Given that more than two-thirds of U.S. employees are disengaged, engagement initiatives remain high on most corporate agendas. While there is nothing particularly new about this engagement problem — it’s been around and unsolved for quite a while now — one thing has changed: the tools available to combat disengagement.
The arrival of new motivational technologies — especially gamification technologies — has made it easier for employers to add a new, exciting dimension to their employee engagement efforts: game theory.
Gamification applications like Badgeville, Bunchball, and Hoopla, among others, allow employers to harness the passion one sees in the eyes of anyone locked deep in a game and leverage it for workplace tasks, particularly the ones that employees don’t like doing.
Used correctly, gamification tools could be ways to motivate staff members in specific departments or at specific times with almost surgical precision. Every business should have these advanced motivational tools in their arsenals by now — no excuses.
Are you holding out? Not buying it? Intimidated by the idea of gamification? You shouldn’t be. There are plenty of concrete, practical ways that gamification can boost your business. Here are a few examples:
1. Cold Calling
Many salespeople hate cold calling, updating sales management systems, or drawing up contract paperwork. Sales employees by and large prefer the excitement of presentations and “getting the yes.” In truth, you could use gamification to boost employee morale and engagement when it comes to any of these important, but horribly unsexy, activities. For example, run a competition to see who can make the most cold calls in a given week.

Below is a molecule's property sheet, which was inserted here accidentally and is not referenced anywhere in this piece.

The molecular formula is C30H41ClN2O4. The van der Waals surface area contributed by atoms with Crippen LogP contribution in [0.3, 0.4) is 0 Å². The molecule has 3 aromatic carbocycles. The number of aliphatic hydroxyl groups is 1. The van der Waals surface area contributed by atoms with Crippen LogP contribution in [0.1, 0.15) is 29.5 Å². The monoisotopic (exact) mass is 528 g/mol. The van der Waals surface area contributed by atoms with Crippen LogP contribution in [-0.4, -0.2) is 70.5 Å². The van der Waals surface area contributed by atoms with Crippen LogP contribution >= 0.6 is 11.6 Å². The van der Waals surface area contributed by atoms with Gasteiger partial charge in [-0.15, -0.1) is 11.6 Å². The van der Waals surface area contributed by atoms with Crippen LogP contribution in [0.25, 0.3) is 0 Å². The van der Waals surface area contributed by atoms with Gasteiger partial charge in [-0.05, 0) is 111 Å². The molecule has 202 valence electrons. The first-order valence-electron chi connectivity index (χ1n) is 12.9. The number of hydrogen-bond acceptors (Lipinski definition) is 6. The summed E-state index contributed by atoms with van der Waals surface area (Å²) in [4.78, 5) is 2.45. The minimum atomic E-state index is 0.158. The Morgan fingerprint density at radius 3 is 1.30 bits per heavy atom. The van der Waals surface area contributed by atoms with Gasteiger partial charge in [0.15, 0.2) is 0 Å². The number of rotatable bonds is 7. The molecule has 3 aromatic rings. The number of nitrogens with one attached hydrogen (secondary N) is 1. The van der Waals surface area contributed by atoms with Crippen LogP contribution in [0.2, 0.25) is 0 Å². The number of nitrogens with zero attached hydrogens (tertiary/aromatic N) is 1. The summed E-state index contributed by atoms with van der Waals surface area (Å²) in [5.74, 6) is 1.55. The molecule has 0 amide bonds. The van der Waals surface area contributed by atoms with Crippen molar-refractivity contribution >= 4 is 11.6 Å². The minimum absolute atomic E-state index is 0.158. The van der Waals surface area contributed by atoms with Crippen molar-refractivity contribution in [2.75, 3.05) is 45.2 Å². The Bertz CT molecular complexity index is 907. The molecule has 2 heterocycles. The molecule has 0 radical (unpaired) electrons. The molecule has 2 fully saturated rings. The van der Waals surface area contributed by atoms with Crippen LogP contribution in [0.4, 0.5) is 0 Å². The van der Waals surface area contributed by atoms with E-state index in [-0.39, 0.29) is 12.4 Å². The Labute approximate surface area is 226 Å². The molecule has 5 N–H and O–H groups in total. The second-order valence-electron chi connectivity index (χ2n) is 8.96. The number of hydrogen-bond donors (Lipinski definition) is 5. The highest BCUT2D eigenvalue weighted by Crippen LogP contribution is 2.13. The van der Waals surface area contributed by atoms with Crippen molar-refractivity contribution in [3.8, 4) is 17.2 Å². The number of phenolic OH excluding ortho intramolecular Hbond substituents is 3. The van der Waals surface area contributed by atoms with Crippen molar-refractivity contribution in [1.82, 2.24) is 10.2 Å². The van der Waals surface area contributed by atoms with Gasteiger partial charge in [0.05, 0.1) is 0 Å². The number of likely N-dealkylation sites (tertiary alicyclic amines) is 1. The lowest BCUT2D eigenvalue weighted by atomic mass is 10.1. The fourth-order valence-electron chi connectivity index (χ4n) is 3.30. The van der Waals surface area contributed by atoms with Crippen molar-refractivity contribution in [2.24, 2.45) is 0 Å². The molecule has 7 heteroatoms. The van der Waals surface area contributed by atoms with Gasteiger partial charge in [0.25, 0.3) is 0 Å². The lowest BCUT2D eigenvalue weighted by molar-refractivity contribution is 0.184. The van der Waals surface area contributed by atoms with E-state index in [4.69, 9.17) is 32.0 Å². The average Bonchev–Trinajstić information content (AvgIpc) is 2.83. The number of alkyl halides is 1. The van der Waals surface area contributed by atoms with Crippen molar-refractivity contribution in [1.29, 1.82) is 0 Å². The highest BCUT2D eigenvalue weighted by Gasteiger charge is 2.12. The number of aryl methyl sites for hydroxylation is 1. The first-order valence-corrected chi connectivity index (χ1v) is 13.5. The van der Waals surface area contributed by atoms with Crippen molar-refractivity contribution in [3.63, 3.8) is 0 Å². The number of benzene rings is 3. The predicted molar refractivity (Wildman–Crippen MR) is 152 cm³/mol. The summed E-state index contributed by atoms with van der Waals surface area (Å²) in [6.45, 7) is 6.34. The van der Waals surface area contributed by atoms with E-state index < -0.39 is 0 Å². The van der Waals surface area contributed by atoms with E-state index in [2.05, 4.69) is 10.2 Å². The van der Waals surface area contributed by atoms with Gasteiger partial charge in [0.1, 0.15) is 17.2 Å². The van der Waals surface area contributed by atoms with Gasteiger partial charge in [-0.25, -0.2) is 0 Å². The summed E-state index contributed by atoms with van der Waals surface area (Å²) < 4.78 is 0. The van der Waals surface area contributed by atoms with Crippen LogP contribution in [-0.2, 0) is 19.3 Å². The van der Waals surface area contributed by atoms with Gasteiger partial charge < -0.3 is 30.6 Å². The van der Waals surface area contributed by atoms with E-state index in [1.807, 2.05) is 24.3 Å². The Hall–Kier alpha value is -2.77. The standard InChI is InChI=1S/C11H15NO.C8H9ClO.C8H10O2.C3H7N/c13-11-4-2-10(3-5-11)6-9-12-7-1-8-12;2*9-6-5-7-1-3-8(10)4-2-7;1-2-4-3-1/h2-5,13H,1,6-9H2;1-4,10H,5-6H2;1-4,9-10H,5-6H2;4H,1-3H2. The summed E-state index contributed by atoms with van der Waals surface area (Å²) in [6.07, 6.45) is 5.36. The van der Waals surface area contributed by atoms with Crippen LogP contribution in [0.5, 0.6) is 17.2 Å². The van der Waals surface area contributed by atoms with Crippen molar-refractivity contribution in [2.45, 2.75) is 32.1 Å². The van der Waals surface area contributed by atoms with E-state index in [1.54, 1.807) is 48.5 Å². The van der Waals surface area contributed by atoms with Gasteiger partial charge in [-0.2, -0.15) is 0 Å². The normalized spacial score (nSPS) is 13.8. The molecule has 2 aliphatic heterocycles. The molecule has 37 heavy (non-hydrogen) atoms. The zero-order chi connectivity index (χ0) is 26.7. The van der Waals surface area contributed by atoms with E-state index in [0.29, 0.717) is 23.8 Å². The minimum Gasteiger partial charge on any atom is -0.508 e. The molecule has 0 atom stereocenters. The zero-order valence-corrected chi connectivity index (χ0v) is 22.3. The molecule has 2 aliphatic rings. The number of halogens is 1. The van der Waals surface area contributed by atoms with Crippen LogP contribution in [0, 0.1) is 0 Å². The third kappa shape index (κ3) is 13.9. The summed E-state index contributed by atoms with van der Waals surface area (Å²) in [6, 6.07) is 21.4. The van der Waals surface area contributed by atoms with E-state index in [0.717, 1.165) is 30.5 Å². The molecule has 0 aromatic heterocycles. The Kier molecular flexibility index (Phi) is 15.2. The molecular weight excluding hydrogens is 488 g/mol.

2. New IT Systems
Many people abhor change, and as a result, adoption rates of new IT systems are often very, very low. Why not gamify the process of adoption? Recognize and reward the innovators and early adopters, gently chide the laggards, and presto — adoption rates will rise dramatically.
Are your employees set in their ways, too afraid to try out new ideas? Are you employees creative, but lacking the discipline and focus needed to see their innovations through to the end? You could try gamifying the innovation process by running “idea” and “execution” competitions.
Are employees happy to sit by themselves, eschewing collaboration in favor of self-imposed solitary confinement? Do even your most social employees refuse to step outside of their departments?
Gamify collaboration in your company by giving people points for doing things like making social connections across departments, attending meetings with other teams, and the like.
5. Self-Directed Learning
Encourage employees to take their development into their own hands by building a curriculum and then motivating employees to participate via gamified learning.
6. Workforce Well-Being
You can use gamification to encourage your employees to engage in healthy behaviors, and healthier workforces are more productive workforces.
7. Slow Days, Weeks, or Months
Gamification can be a great way to increase engagement over short periods of time in specific areas of the business. For example, is January a traditionally slow month? Why not gamify January to make sure employees leap into the new year with all they have?
The employee engagement problem hasn’t gone away yet — and it doesn’t look like it’s going to anytime soon. But your company doesn’t have to suffer. Gamification applications offer novel ways to engage your staff. Get your employees excited about work by making even the most mundane tasks into serious fun.